commons-dev mailing list archives

Site index · List index
Message view « Date » · « Thread »
Top « Date » · « Thread »
From "Roytman, Alex" <Roytm...@peacetech.com>
Subject RE: DBCP: Jdbc2PoolDataSource needs attention
Date Tue, 12 Nov 2002 01:48:08 GMT
Craig, 

Sorry, I did not make myself clear. When I said "make it tomcat context aware" I meant web
context not JNDI context. I found it is very useful to have access to tomcat web context via
JNDI - it lets my JNDI factories which are context specific and need to know about web context
real path or context logging facility etc. to be configured properly. I wish tomcat provided
it out of the box because it seems to be very useful (as I said right now I use a tomcat context
listener to do it). 
Now let me try to explain why I thought there may be a possibility for the same jndi names
declared in different tomcat contexts. 
If resource factory is not cached by tomcat getObjectInstance() will be called on each lookup

In case of jdbc connection pool we do not want to create new pool instance every time so we
would have to cache it. If each resource declared in JNDI receives its own JNDI factory instance
there will be no problem because caching will mean JNDI factory will create an instance of
pool on first lookup and return the same instance on subsequent lookups. However if there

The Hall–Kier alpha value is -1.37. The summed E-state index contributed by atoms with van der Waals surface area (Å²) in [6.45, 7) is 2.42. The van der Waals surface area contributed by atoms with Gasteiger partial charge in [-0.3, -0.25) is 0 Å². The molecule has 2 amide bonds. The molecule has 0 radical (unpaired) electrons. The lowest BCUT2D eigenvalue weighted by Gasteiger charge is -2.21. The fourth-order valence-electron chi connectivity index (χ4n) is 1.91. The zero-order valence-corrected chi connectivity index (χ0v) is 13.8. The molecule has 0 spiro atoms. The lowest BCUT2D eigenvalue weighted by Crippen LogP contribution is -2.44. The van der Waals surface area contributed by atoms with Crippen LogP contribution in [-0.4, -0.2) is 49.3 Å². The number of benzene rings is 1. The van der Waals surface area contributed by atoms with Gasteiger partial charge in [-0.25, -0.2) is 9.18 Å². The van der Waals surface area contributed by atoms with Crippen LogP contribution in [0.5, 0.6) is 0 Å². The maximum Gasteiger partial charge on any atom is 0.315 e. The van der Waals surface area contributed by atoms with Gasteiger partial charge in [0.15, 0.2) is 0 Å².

is no guarantee (and here I am not clear about JNDI specs) that JNDI will create new JNDI
factory instance for each resource, it might happen that the same instance of JNDI factory
will be used to create all similar resources in one or more web contexts. In this case caching
will have to be done via static map keyed by particular resource's distinguished name - which
I believe does not have to be unique across multiple web contexts - this is where potential
name collision could happen. So to avoid it, this map should be keyed by web context + resource's
distinguished name.

I am not very strong as far as specs go so I would really appreciate if you could give us
some clarification and guidelines on this matter. I have quite a few custom (non jdbc) resource
factories developed for tomcat and would like to understand how tomcat JNDI will work in future.

PS It would be really great if tomcat JNDI is separated from tomcat to become another Jakarta
commons subproject. I am sure many people would want to integrate JNDI into their product
even if those products are not "servers" just to have uniformed resource access for their
code regardless whether it runs within a container (i.e. tomcat) or not. I myself have many
components which are used inside of tomcat or in standalone client apps and I would love to
easily add jndi to those standalone apps and declare all resources in something like "server.xml"
and access them via JNDI

Thanks again for your help

Alex
 

-----Original Message-----
From: Craig R. McClanahan [mailto:craigmcc@apache.org]
Sent: Monday, November 11, 2002 5:55 PM
To: Jakarta Commons Developers List
Subject: RE: DBCP: Jdbc2PoolDataSource needs attention




On Mon, 11 Nov 2002, Roytman, Alex wrote:

> Date: Mon, 11 Nov 2002 15:32:46 -0500
> From: "Roytman, Alex" <Roytmana@peacetech.com>
> Reply-To: Jakarta Commons Developers List <commons-dev@jakarta.apache.org>
> To: Jakarta Commons Developers List <commons-dev@jakarta.apache.org>
> Subject: RE: DBCP: Jdbc2PoolDataSource needs attention
>
> Hi Craig,
>
> Thank you for clarification. If that is tha case I think there is one
> important thing to add to tomcat JNDI - make it tomcat context aware so
> object factory knows which context it was invoked from. It will allow to